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Machine Reasoning Explainability

arXiv.org Artificial Intelligence

As a field of AI, Machine Reasoning (MR) uses largely symbolic means to formalize and emulate abstract reasoning. Studies in early MR have notably started inquiries into Explainable AI (XAI) -- arguably one of the biggest concerns today for the AI community. Work on explainable MR as well as on MR approaches to explainability in other areas of AI has continued ever since. It is especially potent in modern MR branches, such as argumentation, constraint and logic programming, planning. We hereby aim to provide a selective overview of MR explainability techniques and studies in hopes that insights from this long track of research will complement well the current XAI landscape. This document reports our work in-progress on MR explainability.


Reasoning-Driven Question-Answering for Natural Language Understanding

arXiv.org Artificial Intelligence

Natural language understanding (NLU) of text is a fundamental challenge in AI, and it has received significant attention throughout the history of NLP research. This primary goal has been studied under different tasks, such as Question Answering (QA) and Textual Entailment (TE). In this thesis, we investigate the NLU problem through the QA task and focus on the aspects that make it a challenge for the current state-of-the-art technology. This thesis is organized into three main parts: In the first part, we explore multiple formalisms to improve existing machine comprehension systems. We propose a formulation for abductive reasoning in natural language and show its effectiveness, especially in domains with limited training data. Additionally, to help reasoning systems cope with irrelevant or redundant information, we create a supervised approach to learn and detect the essential terms in questions. In the second part, we propose two new challenge datasets. In particular, we create two datasets of natural language questions where (i) the first one requires reasoning over multiple sentences; (ii) the second one requires temporal common sense reasoning. We hope that the two proposed datasets will motivate the field to address more complex problems. In the final part, we present the first formal framework for multi-step reasoning algorithms, in the presence of a few important properties of language use, such as incompleteness, ambiguity, etc. We apply this framework to prove fundamental limitations for reasoning algorithms. These theoretical results provide extra intuition into the existing empirical evidence in the field.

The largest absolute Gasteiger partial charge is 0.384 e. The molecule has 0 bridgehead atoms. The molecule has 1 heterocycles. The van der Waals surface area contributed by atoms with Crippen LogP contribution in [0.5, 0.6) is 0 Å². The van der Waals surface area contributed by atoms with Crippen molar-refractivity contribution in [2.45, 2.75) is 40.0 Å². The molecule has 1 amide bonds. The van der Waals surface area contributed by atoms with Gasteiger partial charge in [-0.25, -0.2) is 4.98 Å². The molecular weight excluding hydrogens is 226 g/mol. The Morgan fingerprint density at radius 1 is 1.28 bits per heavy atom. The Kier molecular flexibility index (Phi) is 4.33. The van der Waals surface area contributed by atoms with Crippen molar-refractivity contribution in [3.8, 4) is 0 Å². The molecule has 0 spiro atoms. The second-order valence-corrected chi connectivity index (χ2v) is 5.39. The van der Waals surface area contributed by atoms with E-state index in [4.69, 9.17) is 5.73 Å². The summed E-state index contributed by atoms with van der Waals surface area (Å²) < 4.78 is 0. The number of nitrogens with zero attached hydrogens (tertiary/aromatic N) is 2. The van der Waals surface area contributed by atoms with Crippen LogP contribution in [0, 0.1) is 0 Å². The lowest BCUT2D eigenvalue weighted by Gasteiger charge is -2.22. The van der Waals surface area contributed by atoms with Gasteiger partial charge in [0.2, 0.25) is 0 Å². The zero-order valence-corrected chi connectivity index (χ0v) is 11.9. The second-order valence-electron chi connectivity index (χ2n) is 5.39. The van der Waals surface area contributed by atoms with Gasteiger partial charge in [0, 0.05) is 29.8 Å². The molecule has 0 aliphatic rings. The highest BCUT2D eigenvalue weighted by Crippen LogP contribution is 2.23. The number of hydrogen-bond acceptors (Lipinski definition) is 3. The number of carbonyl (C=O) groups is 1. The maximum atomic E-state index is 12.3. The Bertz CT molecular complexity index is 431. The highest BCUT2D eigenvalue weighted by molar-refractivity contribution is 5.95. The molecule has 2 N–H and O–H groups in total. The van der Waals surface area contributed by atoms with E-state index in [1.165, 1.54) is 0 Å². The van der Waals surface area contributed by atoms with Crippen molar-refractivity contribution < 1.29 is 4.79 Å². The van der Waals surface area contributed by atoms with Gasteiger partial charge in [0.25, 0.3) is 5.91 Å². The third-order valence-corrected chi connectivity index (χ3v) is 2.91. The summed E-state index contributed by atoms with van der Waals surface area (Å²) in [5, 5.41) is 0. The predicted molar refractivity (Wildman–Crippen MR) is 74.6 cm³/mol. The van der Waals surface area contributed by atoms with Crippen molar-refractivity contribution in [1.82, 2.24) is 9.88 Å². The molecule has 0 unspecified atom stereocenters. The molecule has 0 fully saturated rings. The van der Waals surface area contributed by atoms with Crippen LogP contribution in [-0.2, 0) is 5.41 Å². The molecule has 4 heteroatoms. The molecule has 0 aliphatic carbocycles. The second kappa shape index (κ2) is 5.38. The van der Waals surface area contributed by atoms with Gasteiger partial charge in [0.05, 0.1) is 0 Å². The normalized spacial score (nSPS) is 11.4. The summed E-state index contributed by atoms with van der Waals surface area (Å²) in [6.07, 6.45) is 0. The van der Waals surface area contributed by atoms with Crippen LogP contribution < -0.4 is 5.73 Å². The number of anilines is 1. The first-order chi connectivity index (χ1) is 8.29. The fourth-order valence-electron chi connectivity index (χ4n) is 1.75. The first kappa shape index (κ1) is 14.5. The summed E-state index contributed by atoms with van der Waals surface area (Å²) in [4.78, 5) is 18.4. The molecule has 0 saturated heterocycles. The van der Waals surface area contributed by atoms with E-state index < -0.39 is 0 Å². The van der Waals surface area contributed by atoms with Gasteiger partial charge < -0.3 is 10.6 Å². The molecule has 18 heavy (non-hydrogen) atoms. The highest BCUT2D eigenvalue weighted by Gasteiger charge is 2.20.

Logic and Databases Past, Present, and Future

AI Magazine

At a workshop held in Toulouse, France, in 1977, Gallaire, Minker, and Nicolas stated that logic and databases was a field in its own right. This was the first time that this designation was made. The impetus for it started approximately 20 years ago in 1976 when I visited Gallaire and Nicolas in Toulouse, France. In this article, I provide an assessment about what has been achieved in the 20 years since the field started as a distinct discipline. I review developments in the field, assess contributions, consider the status of implementations of deductive databases, and discuss future work needed in deductive databases.